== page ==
Tips on how to get accepted as a speaker at a PHP conference
I sit here this morning working on my sixth PHP conference (ZendCon 06, 07, 08, DPC 09, tekx and now ZendCon 10) I have to sit back and reflect on how lucky I am. I get paid to help select the sessions that developers from around the world will sit in and learn in. It is truly humbling when I think about it.
One of the few downsides to planning a conference though is that any given Call for Papers usually generates a nine to one ratio of proposals to speaking slots. Do the math and you will see that for every one person I get to make happy, eight more think I am a total douche, or worse. I call the email’s “Dear John’s” because “rejection letters” seems so ugly. No matter what you call them though, it is never a happy time.
I’ve sent out thousands of Dear John’s in the past 5 years. Most people simply sigh and move on. Occasionally David Coallier will rip on my for habitually rejecting him at every conference. (It’s not on purpose dude, I swear!) However, my favorite response is one I usually only get once per conference. Every now and then, someone will write me and ask “Ok, so how do I better my chances of being selected?” They really want to speak and want to know what it takes.
The selection committee has a responsibility to pick the topics and speakers that they know will give the attendees the highest return on their training dollar. That is why you see a lot of the same speakers at each big conference. Most of us know Derick Rethans, Sebastian Bergmann, Lorna Jane Mitchell, Nate Abele and Keith Casey. We know the types of talk they deliver but most importantly, we know that if they pitch a session they know their material.
So how does a new speaker break into the national level? Here is the advice I give each speaker that asks me after getting a Dear John, usually accompanied by specific advice on why their specific session was rejected if possible.
- Blog on your topic. Blog it a lot. Blog it until people think of you when they think of your topic.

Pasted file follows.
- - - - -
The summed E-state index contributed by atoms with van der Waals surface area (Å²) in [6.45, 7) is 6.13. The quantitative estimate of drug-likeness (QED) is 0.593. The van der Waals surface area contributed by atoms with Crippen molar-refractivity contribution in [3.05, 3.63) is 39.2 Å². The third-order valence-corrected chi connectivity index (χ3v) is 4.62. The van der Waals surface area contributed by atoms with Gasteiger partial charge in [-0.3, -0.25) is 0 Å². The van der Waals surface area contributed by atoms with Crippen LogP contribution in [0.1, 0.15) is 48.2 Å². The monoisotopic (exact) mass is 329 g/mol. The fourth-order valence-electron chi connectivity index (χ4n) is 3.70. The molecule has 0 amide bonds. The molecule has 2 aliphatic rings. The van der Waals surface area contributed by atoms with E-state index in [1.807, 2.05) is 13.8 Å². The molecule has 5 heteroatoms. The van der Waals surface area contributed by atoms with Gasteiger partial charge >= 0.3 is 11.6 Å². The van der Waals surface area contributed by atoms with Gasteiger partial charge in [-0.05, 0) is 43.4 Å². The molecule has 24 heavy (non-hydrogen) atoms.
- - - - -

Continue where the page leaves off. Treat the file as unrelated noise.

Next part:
- Start speaking at your local user group. Be willing to drive to the next city and speak at their’s also. User Groups are a great way to practice new material and user group leaders talk to each other. it won’t take long for you to gain a reputation.
- Get accepted at a regional conference. As insinuated above, selection committees don’t like to take a chance on an unknown unless the content is very compelling. The way to overcome that is not to be an unknown. Get accepted at a few regional conferences and make sure they are using joind.in for feedback. I can’t count the number of times I’ve referenced a speaker’s joind.in profile in the last two years to read the comments. (Consider it your speaker’s resume)
- Record your talks and put them on your web site. If nobody else will record them for you, do it yourself. Most cameras and even phones have 30-45 minutes of record time. Set one up in the corner and record yourself. Jeremy Brown has an excellent example of this on his presentations page. (And if you are into Zend Framework watch his “Zend Framework…without Inhaling” video. it’s worth the 45 minute investment.)
- When you submit to a national conference, in the “Additional notes” section, give me links to all of this. Yes it is true, most proposals get between 10 and 30 seconds. However, if yours catches the eye of the committee, don’t make them dig to find out who you are or if you are any good. Give them this info up front.
There, that is my advice to speakers who receive Dear John letters. If you want it bad enough, go get it, don’t just shrug and give up. Trust me, we want you to be a part of conferences, big and small.
Until next time,
I <3 |<